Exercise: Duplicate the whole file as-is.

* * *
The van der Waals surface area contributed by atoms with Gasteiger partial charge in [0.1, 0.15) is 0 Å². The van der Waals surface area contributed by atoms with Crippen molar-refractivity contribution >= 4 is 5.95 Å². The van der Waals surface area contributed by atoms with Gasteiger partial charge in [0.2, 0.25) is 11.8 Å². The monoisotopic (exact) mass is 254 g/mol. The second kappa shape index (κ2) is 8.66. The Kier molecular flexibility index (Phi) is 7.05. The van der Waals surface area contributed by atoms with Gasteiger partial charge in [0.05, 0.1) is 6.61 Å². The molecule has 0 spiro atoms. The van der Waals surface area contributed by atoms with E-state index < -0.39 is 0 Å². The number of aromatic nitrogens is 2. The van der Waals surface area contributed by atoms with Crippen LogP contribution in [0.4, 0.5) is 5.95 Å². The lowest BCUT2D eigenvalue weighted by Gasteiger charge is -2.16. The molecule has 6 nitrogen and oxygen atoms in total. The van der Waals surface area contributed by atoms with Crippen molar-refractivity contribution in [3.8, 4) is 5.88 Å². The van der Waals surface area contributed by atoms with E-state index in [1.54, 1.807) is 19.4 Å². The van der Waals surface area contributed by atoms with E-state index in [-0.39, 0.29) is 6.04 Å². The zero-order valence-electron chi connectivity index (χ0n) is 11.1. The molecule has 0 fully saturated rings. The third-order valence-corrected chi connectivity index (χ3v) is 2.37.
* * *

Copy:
The van der Waals surface area contributed by atoms with Gasteiger partial charge in [0.1, 0.15) is 0 Å². The van der Waals surface area contributed by atoms with Crippen molar-refractivity contribution >= 4 is 5.95 Å². The van der Waals surface area contributed by atoms with Gasteiger partial charge in [0.2, 0.25) is 11.8 Å². The monoisotopic (exact) mass is 254 g/mol. The second kappa shape index (κ2) is 8.66. The Kier molecular flexibility index (Phi) is 7.05. The van der Waals surface area contributed by atoms with Gasteiger partial charge in [0.05, 0.1) is 6.61 Å². The molecule has 0 spiro atoms. The van der Waals surface area contributed by atoms with E-state index < -0.39 is 0 Å². The number of aromatic nitrogens is 2. The van der Waals surface area contributed by atoms with Crippen LogP contribution in [0.4, 0.5) is 5.95 Å². The lowest BCUT2D eigenvalue weighted by Gasteiger charge is -2.16. The molecule has 6 nitrogen and oxygen atoms in total. The van der Waals surface area contributed by atoms with Crippen molar-refractivity contribution in [3.8, 4) is 5.88 Å². The van der Waals surface area contributed by atoms with E-state index in [1.54, 1.807) is 19.4 Å². The van der Waals surface area contributed by atoms with E-state index in [-0.39, 0.29) is 6.04 Å². The zero-order valence-electron chi connectivity index (χ0n) is 11.1. The molecule has 0 fully saturated rings. The third-order valence-corrected chi connectivity index (χ3v) is 2.37.